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Clinical Characteristics and Outcome of Patients with Lacunar Infarcts and Concurrent Embolic Ischemic Lesions

Journal Contribution - Journal Article

PURPOSE: Lacunar infarcts are thought to result from occlusion of small penetrating arteries due to microatheroma and lipohyalinosis, pathognomonic for cerebral small vessel disease (CSVD). Concurrent embolic ischemic lesions indicate a different stroke mechanism. The purpose of this study was to examine the clinical characteristics and outcome of patients with lacunar infarcts and concurrent embolic infarcts on diffusion-weighted imaging (DWI). METHODS: All patients screened for the WAKE-UP trial (ClinicalTrials.gov number, NCT01525290) were reviewed for acute lacunar infarcts and concurrent embolic lesions on baseline DWI. Clinical characteristics and outcome were compared between lacunar infarct patients with and without concurrent embolic lesions. RESULTS: Of 244 patients with an acute lacunar infarct, 20 (8.2%) had concurrent acute embolic infarcts. Compared to patients with a lacunar infarct only, patients with concurrent embolic infarcts were older (mean age 69 years vs. 63 years; p = 0.031), more severely affected (median National Institutes of Health Stroke Scale [NIHSS] score 5 vs. 4; p = 0.046), and-among those randomized-had worse functional outcome at 90 days (median modified Rankin Scale [mRS] 3 vs. 1; p = 0.011). CONCLUSION: Approximately 8% of lacunar infarct patients show concurrent embolic lesions suggesting a stroke etiology other than CSVD. These patients are more severely affected and have a worse functional outcome illustrating the need for a thorough diagnostic work-up of possible embolic sources even in patients with an imaging-defined diagnosis of lacunar infarcts.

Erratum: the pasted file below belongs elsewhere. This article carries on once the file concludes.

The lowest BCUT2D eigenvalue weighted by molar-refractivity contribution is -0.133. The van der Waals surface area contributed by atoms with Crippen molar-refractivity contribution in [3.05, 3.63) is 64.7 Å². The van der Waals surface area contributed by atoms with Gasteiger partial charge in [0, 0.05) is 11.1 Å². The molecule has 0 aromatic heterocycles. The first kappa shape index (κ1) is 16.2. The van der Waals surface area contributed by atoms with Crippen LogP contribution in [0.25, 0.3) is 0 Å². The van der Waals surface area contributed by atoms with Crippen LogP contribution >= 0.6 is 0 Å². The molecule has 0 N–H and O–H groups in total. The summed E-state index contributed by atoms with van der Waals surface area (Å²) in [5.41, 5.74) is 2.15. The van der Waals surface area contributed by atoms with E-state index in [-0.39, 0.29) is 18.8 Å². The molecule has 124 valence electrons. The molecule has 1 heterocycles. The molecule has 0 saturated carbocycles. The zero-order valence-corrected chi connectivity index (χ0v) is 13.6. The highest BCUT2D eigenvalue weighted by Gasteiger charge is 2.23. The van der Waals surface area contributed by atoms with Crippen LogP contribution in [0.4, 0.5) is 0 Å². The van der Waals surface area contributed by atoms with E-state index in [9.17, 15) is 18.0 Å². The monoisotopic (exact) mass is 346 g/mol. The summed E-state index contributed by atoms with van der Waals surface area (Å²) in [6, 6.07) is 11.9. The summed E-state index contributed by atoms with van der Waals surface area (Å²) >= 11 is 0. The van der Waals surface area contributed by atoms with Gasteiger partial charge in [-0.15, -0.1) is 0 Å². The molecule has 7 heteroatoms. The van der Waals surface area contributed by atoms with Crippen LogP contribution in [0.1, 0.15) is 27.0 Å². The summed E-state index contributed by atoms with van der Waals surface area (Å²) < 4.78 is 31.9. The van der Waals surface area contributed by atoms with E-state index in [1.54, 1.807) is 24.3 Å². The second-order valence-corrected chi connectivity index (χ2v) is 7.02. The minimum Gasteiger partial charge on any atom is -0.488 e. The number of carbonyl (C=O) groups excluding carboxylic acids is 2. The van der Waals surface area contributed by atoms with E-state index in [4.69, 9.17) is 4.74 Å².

Journal: Clinical Neuroradiology
ISSN: 1869-1439
Issue: 3
Volume: 30
Pages: 511 - 516
Publication year:2020
BOF-publication weight:1
CSS-citation score:1
Authors from:Government, Higher Education